Throughout my humanitarian work, my supervisors would always encourage us to be examining our own stories as we engage with our survivors. If we were feeling some internal resistance, that was an indicator of an opportunity to lean into our stories a bit more. That indicator may be pointing to some of our history that’s inhibiting us from ‘feeling’ pain.
There was something else about trauma survivors that I once heard. “Abuse survivors will scare you with how much they know about you. They can take one look at you and know you inside out.” They’ve been trained to be hyper vigilant in order to survive their situation, so in our work on their trauma, they can sense when we’re resisting something, or when parts of their stories are making us uncomfortable. Part of getting better is visiting your past and leaning into the parts that still burden us so we can free ourselves, and free others too.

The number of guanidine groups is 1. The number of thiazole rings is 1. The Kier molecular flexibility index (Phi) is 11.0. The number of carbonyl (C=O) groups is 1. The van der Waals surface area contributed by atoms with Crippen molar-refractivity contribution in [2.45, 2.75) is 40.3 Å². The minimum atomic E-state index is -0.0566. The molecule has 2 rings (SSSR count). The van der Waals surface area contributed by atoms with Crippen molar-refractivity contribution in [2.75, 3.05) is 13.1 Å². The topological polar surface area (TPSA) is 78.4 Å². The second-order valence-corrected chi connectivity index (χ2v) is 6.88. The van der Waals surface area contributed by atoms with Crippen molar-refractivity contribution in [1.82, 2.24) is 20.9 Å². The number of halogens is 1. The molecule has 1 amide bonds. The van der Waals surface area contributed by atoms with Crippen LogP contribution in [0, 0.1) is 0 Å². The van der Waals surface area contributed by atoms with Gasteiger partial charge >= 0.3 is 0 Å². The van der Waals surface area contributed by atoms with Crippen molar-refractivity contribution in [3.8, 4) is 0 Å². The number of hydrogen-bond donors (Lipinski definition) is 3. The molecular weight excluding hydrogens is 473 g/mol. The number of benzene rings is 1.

- Embrace: “Feel the fear, and do it anyway.” -Dr. Susan Jeffers
Trauma can sometimes make us scared to take risks, or believe in ourselves, or feel valuable and loveable, all making intimacy and important relationships terrifying. Equally, though, building solid social support helps us ‘relearn’ or even ‘learn’ for the first time, (like in my case,) what healthy people are like; the irony being that the intimacy and vulnerability effort is sometimes the scariest part of everything.
Still, having been through everything I’ve been through, having heard the survivors’ stories of some of the worst atrocities history has even seen, I can tell you with 100% certainty, healing is possible. It may be really frightening to articulate what’s happened in your life, but there’s freedom down the road. Yes, the struggle is real, but so is redemption and so is hope.
I look forward to meeting you at the Speak Up Women Conference on March 5th at the United Nations!
About the Author: Jessica Minhas is a human rights advocate, author, social entrepreneur, and media commentator who makes complex human rights issues relevant, understandable and actionable for audiences of all ages. Learn more about her work at www.jessicaminhas.com and www.illgofirst.com.